Explaining the Symbiosis between QNX RtP and Linux
The Linux community and its open source approach has huge potential and helps us greatly to realize our goal
to make the QNX Realtime Platform a superior general purpose desktop and developer operating system. QNX RtP
is fully compliant with the latest POSIX standards. This, together with a X11 compatibility layer for the
Photon MicroGUI, means most Linux/Unix applications only need simple recompiles and modifications to be
ported to this new platform. So whatever Linux/Unix gains the OS will gain as well! Currently QNXStart.com already has a nice software library and Tucows is busy
building one. The freely available award winning Voyager browser is excellent and plug-ins like Flash 4 and
RealPlayer 7 are already available. Also Amiga`s Digital Environment is being developed to support the QNX
RtP and will not only provide us with a common binary identical application layer for Linux but most other
operating systems as well. The Tao Group (Amiga`s OS partner)
already provided QSSL with a wonderfully
small and efficient Java VM implementation for its predecessor QNX4. In addition QSSL and IBM are working together on a real-time technology for Java
applications under the QNX Realtime Platform.
Giving source code away freely for everyone to use does not make sense for everybody. Especially commercial companies would not be motivated to spend years on OS development and make the fruits of their work freely available for rival companies. With QSSL being the owner of this OS and offering all the relevant source code to developers, developers can invest their resources while still being protected from competitors. So QSSL offers prime advantages of both the open-source and commercial worlds! !
One month ago the pre-release developer version of the QNX Realtime Platform was freely released for public download freely for non-commercial use. Since its launch more than 400,000 downloads at http://get.qnx.com followed, while bringing even Tucow's servers to their knees. Additionally, QSSL has set up a developer's support network with weekly articles by QNX experts giving their insights on programming under the QNX Realtime Platform. There are very ambitious projects for this new OS and many exciting new developments will be announced when the time is right.
But what makes QNX RtP so special, you may ask?
QNX RtP is an excellent realtime operating system, which means that all programs are smoothly given CPU time (according to the priority they are given in the Scheduler). This gives developers or users the option to set high priorities for certain tasks, so that for instance a multimedia player will be quaranteed to respond and function optimally in any given situation. The stability and realtime abilities of QSSL`s OSs resulted in them being used heavily in fault intolerant and response critical systems, for instance nuclear reactors, medical equipment, space craft, traffic control systems , etc.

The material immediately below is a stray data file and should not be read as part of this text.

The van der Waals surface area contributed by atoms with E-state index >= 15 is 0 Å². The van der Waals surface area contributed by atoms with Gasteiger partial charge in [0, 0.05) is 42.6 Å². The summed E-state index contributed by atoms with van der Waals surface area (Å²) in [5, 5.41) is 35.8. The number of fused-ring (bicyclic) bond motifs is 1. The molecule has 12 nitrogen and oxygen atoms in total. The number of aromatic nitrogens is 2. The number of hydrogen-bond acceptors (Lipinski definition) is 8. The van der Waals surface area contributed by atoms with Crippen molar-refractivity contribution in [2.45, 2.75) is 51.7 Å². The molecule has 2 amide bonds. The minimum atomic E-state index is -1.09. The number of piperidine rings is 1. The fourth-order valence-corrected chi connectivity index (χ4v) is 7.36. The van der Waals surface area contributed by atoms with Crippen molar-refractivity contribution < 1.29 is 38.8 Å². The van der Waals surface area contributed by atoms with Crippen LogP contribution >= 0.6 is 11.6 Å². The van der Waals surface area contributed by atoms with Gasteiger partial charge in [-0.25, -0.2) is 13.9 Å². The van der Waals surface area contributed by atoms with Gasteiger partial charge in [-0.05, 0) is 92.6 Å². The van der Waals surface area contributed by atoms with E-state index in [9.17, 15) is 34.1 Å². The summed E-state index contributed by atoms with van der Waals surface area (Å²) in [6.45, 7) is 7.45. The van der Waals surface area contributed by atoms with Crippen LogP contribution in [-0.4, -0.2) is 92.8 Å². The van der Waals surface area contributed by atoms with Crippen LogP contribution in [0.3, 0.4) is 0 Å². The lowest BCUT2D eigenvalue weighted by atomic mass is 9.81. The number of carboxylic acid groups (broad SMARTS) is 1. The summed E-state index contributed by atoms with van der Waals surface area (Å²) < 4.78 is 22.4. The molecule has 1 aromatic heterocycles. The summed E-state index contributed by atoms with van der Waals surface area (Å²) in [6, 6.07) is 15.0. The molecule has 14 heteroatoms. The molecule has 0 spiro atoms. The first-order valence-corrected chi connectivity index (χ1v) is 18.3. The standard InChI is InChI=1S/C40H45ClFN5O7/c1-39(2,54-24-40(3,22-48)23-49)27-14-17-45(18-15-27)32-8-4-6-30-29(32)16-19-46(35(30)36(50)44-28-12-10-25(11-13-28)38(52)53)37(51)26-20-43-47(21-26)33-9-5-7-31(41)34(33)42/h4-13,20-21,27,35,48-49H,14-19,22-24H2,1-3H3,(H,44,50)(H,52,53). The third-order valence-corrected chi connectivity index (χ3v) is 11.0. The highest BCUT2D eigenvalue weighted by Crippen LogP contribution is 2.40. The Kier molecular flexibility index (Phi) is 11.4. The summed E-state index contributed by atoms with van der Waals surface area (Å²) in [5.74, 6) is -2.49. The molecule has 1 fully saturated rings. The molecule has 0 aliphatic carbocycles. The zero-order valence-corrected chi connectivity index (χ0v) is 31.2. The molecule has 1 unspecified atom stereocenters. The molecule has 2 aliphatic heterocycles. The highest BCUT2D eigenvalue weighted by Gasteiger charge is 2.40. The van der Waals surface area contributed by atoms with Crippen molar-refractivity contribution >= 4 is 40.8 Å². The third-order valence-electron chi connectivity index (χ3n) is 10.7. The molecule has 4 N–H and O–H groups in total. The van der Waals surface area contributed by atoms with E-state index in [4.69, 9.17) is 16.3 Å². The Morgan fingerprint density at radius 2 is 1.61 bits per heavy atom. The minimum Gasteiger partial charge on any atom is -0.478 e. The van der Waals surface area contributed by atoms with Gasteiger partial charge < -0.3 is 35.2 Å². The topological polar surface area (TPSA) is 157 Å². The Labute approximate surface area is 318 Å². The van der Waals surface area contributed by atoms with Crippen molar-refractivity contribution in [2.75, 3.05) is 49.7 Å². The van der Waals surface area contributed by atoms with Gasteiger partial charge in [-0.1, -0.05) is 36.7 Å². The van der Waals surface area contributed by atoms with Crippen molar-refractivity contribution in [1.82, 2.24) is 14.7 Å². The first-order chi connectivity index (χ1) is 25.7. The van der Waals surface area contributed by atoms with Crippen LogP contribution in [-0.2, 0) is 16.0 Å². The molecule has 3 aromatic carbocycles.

Within the embedded market, a small memory footprint and optimal efficiency are very important issues. QNX RtP is based on the modern and optimised QNX Neutrino microkernel. OS modules such as file systems, TCP/IP and even drivers run as normal memory protected user processes, allowing them to be plugged in and removed at any time without a reboot. This allows QNX RtP to be scaled down or up very easily for use in compact Internet Appliances as well as in full blown multi-processor servers (3Com`s Audrey IA has just been released and uses the QNX RtP at its core.). It also eliminates the need for special kernel APIs and debuggers, greatly simplifying driver development and debugging.
Although I could continue for hours telling you endlessly about other benefits I will end this by highlighting one other great feature which impressed most developers involved instantly, when we started our relationship with QSSL a couple of years ago. It truly offers superior flexible and transparent networking abilities. As an example of its flexibility; you could have a game running on one computer in a network, while it is being controlled by a joystick on another computer within the network, and its graphical output being displayed on a monitor of another machine again! One demonstration was of Doom running on two connected machines to begin with; it was running on one machine, then the window it was running in was dragged onto the display of the second machine, then it was partially dragged back, so the game was running synchronic and seamlessly with half a window on each screen!
Something wonderful is coming. Do you want to join the exciting battle to change computing and topple the choking monopolies within the industry? :)
Sincerely, Mike Bouma.
Phoenix Developer Consortium http://www.phinixi.com